Jan Lucas van der Baan, Harbor of Zoutkamp 01 Classic Works of Art, Marine Paintings – With Footnotes, #137

Jan Lucas van der Baan (1912-1990) - Harbor of Zoutkamp

Jan Lucas van der Baan, (1912-1990)

Harbor of Zoutkamp

Gouache on paper

28×42 cm

Private collection

Zoutkamp is a village in the community in the Netherlands. Zoutkamp was primarily mentioned in documents in 1418 as Soltcampum. Its first inhabitants might have been soldiers. Its name refers to salt and field, which probably means that it was a place for salt production.

A village that was in the eighty-year war a defensive and then mainly a bustling fishing village, located on the Lauwerszee. Nowadays the sea does not reach Zoutkamp anymore.

After the disappearance of fishing from the ports of Zoutkamp, ​​it has become a tourist attraction. Zoutkamp still exudes the atmosphere of then, with its monumental locks, and its many water, the many terraces overlooking the harbor, the beautiful Fishery Museum … More on Zoutkamp

Jan Lucas van der Baan ( Groningen , February 3, 1912 – Groningen , July 15, 1990) was a visual artist and member of the Groninger Kunstkring De Ploeg.

His father was a teacher. From 1924 to 1931 he followed the education at the Municipal HBS in Groningen. In September 1931 Van der Baan started his studies at the Academy Minerva. In 1933 he obtained a degree in Drawing and Applied Arts. After that he studied at the National Institute for Training of Teachers in Amsterdam .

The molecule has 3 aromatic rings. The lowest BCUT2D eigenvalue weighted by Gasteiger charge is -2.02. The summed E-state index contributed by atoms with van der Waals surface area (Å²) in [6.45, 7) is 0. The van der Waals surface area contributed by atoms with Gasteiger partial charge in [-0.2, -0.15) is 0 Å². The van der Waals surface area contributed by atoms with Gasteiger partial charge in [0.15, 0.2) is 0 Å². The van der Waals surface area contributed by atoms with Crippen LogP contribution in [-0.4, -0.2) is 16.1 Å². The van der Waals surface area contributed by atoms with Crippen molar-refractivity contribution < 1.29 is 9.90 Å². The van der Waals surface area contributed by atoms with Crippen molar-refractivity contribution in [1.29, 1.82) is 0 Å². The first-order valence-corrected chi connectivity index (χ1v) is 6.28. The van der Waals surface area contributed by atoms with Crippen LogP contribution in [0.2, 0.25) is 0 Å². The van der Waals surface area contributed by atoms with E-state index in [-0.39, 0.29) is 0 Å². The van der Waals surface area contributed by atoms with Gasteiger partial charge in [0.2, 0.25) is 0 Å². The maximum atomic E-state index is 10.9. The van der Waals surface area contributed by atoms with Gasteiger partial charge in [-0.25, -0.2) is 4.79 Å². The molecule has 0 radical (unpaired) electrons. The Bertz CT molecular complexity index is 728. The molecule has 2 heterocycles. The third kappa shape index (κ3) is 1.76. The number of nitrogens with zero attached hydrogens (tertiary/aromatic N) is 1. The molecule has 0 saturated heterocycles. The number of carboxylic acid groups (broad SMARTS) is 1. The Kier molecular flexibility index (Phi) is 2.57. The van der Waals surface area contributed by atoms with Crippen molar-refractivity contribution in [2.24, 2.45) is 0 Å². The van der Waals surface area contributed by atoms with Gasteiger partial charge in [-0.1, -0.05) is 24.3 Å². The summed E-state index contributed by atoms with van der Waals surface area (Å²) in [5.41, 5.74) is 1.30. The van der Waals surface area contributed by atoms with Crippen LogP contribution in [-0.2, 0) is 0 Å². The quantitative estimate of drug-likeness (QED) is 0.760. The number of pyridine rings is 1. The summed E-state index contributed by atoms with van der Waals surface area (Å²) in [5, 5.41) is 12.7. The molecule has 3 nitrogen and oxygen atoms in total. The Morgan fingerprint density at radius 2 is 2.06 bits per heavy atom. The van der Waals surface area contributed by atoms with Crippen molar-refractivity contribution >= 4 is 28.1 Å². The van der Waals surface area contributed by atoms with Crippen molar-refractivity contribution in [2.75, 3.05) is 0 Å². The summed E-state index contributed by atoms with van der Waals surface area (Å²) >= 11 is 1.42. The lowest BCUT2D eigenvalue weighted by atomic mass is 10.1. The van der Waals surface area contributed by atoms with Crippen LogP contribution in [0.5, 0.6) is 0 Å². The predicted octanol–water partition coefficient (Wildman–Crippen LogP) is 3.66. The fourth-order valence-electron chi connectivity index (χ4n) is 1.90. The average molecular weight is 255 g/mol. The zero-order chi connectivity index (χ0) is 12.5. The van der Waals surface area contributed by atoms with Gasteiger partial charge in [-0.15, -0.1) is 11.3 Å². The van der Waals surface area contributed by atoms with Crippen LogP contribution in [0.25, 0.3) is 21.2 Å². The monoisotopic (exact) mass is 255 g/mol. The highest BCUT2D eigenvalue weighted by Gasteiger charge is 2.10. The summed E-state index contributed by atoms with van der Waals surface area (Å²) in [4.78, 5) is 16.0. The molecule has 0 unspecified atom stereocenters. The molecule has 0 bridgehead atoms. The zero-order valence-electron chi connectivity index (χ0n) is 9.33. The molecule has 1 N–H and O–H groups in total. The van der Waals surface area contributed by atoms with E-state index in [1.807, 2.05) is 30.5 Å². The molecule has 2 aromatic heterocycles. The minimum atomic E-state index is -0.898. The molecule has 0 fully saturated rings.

With his somewhat academic-looking atmospheric painted works from the period 1935-1955 Van der Baan clearly deviated from the exuberant Expressionist style. Important subjects for his paintings and watercolors were landscapes, the city of Groningen and the water. Van der Baan and his wife Peta Edzes were avid water sports enthusiasts. Ships and port views were an important theme in his artistic production.

In the sixties, the use of color became more expressive. Van der Baan also experimented with a more abstract style). His trip to cubism and abstract expressionism remained almost limited to works in which urban themes are put down.

At the end of the seventies Van der Baan returned to a more realistic representation of his subjects. More on Jan Lucas van der Baan

Please visit my other blogs: Art CollectorMythologyMarine Art, and The Canals of Venice

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Author: zaidangallery

I search Art History for Beautiful works that may, or may not, have a secondary or unexpected story to tell. I then write short summaries that grow from my research. Art work is so much more when its secrets are exposed

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